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New markets and technological change for the traditional cereals in semiarid sub-Saharan Africa: the Malian case

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  • Jeffrey D. Vitale
  • John H. Sanders

Abstract

During the last three decades in sub-Saharan Africa, development and research resources have concentrated on the higher-rainfall and irrigated regions, especially on export crops and the principal food crops grown there. There has been much less concern and investment in semiarid regions without irrigation. Another negative factor has been the lack of public policy concern with the profitability of the basic food crops. With good weather, prices collapse. With bad weather, governments and NGOs dispense food crops as food aid or at subsidized prices. This article documents the importance of the demand side to facilitate diffusion of new technologies for the basic food commodities of semiarid regions-the traditional cereals. With farm programming models aggregated into a sector model, the combination of technological change and demand shifts for sorghum are evaluated in one semiarid region where the traditional cereals are concentrated. It focuses on combining policies to increase the prices farmers receive after introduction of technologies that use higher input levels. It also compares benefits of a strategy that focuses on yield and demand increases for a traditional cereal of the semiarid region, sorghum, with two alternative strategies for the higher-rainfall zone. Copyright 2005 International Association of Agricultural Economics.

Suggested Citation

  • Jeffrey D. Vitale & John H. Sanders, 2005. "New markets and technological change for the traditional cereals in semiarid sub-Saharan Africa: the Malian case," Agricultural Economics, International Association of Agricultural Economists, vol. 32(2), pages 111-129, March.
  • Handle: RePEc:bla:agecon:v:32:y:2005:i:2:p:111-129
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    References listed on IDEAS

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    Cited by:

    1. Abdoulaye, Tahirou & Sanders, John H., 2006. "New technologies, marketing strategies and public policy for traditional food crops: Millet in Niger," Agricultural Systems, Elsevier, vol. 90(1-3), pages 272-292, October.
    2. Takeshima, Hiroyuki & Liverpool-Tasie, Lenis Saweda O., 2015. "Fertilizer subsidies, political influence and local food prices in sub-Saharan Africa: Evidence from Nigeria," Food Policy, Elsevier, vol. 54(C), pages 11-24.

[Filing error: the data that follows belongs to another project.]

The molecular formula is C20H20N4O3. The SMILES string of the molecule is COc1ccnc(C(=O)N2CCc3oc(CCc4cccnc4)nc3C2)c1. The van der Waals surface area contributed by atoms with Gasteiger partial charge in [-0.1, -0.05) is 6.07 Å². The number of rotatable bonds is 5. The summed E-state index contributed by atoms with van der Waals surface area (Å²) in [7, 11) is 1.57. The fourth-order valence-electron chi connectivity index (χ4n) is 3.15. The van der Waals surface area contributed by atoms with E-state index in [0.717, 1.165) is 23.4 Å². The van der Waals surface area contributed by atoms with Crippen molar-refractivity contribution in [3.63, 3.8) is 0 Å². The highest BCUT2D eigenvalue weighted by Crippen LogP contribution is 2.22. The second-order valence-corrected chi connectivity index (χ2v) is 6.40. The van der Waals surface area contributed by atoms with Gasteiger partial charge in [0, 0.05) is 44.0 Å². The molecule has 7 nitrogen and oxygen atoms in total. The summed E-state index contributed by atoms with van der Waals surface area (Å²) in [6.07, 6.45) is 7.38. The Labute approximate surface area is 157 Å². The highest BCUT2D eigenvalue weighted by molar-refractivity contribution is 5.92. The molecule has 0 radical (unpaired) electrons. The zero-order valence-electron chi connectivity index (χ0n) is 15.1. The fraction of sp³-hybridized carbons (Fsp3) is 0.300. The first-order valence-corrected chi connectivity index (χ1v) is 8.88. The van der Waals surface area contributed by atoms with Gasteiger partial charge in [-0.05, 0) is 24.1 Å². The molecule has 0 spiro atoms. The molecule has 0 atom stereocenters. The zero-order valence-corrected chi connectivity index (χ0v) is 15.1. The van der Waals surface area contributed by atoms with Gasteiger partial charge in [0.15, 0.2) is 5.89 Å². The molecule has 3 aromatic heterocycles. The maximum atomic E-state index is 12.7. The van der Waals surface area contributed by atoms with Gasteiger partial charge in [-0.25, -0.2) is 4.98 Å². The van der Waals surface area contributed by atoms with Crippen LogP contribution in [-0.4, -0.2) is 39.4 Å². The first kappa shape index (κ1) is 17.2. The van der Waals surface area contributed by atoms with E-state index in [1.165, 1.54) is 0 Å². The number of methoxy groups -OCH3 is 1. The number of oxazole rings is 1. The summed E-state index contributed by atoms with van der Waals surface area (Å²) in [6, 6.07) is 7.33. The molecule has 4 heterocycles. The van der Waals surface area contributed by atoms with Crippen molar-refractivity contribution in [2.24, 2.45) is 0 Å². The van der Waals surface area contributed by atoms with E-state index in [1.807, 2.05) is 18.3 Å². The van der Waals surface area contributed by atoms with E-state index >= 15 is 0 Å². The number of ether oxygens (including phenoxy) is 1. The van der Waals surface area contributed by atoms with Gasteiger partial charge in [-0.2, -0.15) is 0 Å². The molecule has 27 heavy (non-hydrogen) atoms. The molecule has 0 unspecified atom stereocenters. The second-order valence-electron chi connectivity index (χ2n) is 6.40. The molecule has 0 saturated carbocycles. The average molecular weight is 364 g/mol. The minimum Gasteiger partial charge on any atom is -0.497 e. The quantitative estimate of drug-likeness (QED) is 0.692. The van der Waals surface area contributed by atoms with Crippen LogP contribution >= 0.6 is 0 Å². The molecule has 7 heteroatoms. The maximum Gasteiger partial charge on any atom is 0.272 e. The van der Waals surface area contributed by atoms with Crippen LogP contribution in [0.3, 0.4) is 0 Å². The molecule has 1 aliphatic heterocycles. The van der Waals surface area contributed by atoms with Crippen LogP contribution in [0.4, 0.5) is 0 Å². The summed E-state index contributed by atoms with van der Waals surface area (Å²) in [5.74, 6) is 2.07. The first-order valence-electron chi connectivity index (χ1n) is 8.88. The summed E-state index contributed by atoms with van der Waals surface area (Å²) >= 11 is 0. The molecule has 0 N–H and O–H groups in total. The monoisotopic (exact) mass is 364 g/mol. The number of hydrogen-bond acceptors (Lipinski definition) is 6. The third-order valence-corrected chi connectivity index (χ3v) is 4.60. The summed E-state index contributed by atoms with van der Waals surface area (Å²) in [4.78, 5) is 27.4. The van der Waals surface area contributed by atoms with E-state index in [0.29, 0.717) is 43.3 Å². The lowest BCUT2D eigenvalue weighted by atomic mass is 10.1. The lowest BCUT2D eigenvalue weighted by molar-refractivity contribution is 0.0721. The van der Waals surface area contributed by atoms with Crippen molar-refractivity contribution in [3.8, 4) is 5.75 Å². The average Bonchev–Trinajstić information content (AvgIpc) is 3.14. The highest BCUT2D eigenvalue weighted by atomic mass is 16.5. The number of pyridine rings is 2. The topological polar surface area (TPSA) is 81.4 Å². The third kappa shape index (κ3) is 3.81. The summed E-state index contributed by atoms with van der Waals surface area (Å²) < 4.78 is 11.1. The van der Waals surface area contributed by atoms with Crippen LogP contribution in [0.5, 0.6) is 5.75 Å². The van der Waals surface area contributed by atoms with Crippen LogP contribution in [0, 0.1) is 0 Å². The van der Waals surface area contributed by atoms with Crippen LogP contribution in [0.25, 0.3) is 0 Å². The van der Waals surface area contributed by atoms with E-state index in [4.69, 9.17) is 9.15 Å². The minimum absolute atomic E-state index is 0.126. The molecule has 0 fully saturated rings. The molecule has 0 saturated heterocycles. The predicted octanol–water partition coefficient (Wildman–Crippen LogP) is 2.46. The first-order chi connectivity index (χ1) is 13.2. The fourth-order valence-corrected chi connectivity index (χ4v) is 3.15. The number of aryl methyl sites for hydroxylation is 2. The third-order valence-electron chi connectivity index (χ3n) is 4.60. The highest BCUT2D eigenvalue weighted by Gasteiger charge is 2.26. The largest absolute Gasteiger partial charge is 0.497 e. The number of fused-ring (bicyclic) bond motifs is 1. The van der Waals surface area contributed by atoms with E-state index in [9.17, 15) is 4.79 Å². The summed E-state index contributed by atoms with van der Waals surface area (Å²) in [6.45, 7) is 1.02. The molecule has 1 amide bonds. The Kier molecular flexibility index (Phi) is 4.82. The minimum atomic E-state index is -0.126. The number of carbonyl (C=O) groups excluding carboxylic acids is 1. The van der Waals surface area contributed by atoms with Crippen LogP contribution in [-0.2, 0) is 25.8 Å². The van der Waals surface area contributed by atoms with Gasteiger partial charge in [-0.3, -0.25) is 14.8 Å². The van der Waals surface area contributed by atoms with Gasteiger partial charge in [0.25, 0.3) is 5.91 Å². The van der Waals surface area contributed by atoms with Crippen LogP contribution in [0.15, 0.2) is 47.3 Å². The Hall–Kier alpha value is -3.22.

3. Kelly, Valerie & Diakité, Lamissa & Teme, Bino, 2015. "Sorghum Productivity in Mali: Past, Present, and Future," Food Security International Development Working Papers 207024, Michigan State University, Department of Agricultural, Food, and Resource Economics.
    4. Jeanne Y. Coulibaly & John H. Sanders & Paul V. Preckel & Timothy G. Baker, 2015. "Will cotton make a comeback in Mali?," Agricultural Economics, International Association of Agricultural Economists, vol. 46(1), pages 53-67, January.
    5. Nin-Pratt, Alejandro & Johnson, Michael & Magalhaes, Eduardo & You, Liangzhi & Diao, Xinshen & Chamberlin, Jordan, 2011. "Yield gaps and potential agricultural growth in West and Central Africa:," Research reports alejandronin-pratt, International Food Policy Research Institute (IFPRI).
    6. Isabel Günther & Mohamed Ali Marouani & Marc Raffinot, 2006. "La croissance est-elle pro-pauvres au Mali ?," Working Papers DT/2006/15, DIAL (Développement, Institutions et Mondialisation).
    7. Tahirou Abdoulaye & John Sanders, 2005. "New Technologies, Marketing Strategies and Public Policy for Traditional Food Crops: Millet in Niger," Working Papers 05-07, Purdue University, College of Agriculture, Department of Agricultural Economics.
    8. repec:dau:papers:123456789/1241 is not listed on IDEAS
    9. Aune, Jens B. & Bationo, André, 2008. "Agricultural intensification in the Sahel - The ladder approach," Agricultural Systems, Elsevier, vol. 98(2), pages 119-125, September.
    10. Yigezu A. Yigezu & John H. Sanders, 2008. "Introducing New Technologies And Marketing Strategies For Households With Malnutrition: An Ethiopian Case Study," Working Papers 08-05, Purdue University, College of Agriculture, Department of Agricultural Economics.
    11. Baquedano, Felix G. & Sanders, John H. & Vitale, Jeffrey, 2010. "Increasing incomes of Malian cotton farmers: Is elimination of US subsidies the only solution?," Agricultural Systems, Elsevier, vol. 103(7), pages 418-432, September.
    12. Vitale, Jeffrey D. & Sanders, John H., 2005. "Estimating the Impacts of Liberalization in West Africa: The Malian Case," 2005 Annual meeting, July 24-27, Providence, RI 19481, American Agricultural Economics Association (New Name 2008: Agricultural and Applied Economics Association).
    13. Burney, Jennifer A. & Naylor, Rosamond L., 2012. "Smallholder Irrigation as a Poverty Alleviation Tool in Sub-Saharan Africa," World Development, Elsevier, vol. 40(1), pages 110-123.
    14. Generoso, Rémi, 2015. "How do rainfall variability, food security and remittances interact? The case of rural Mali," Ecological Economics, Elsevier, vol. 114(C), pages 188-198.
    15. Uaiene, Rafael N., 2006. "Introduction of New Agricultural Technologies and Marketing Strategies in Central Mozambique," Food Security Collaborative Working Papers 55861, Michigan State University, Department of Agricultural, Food, and Resource Economics.
    16. Kizito, Andrew M., 2009. "Estimating the Benefits from Improved Market Information," Graduate Research Masters Degree Plan B Papers 48844, Michigan State University, Department of Agricultural, Food, and Resource Economics.

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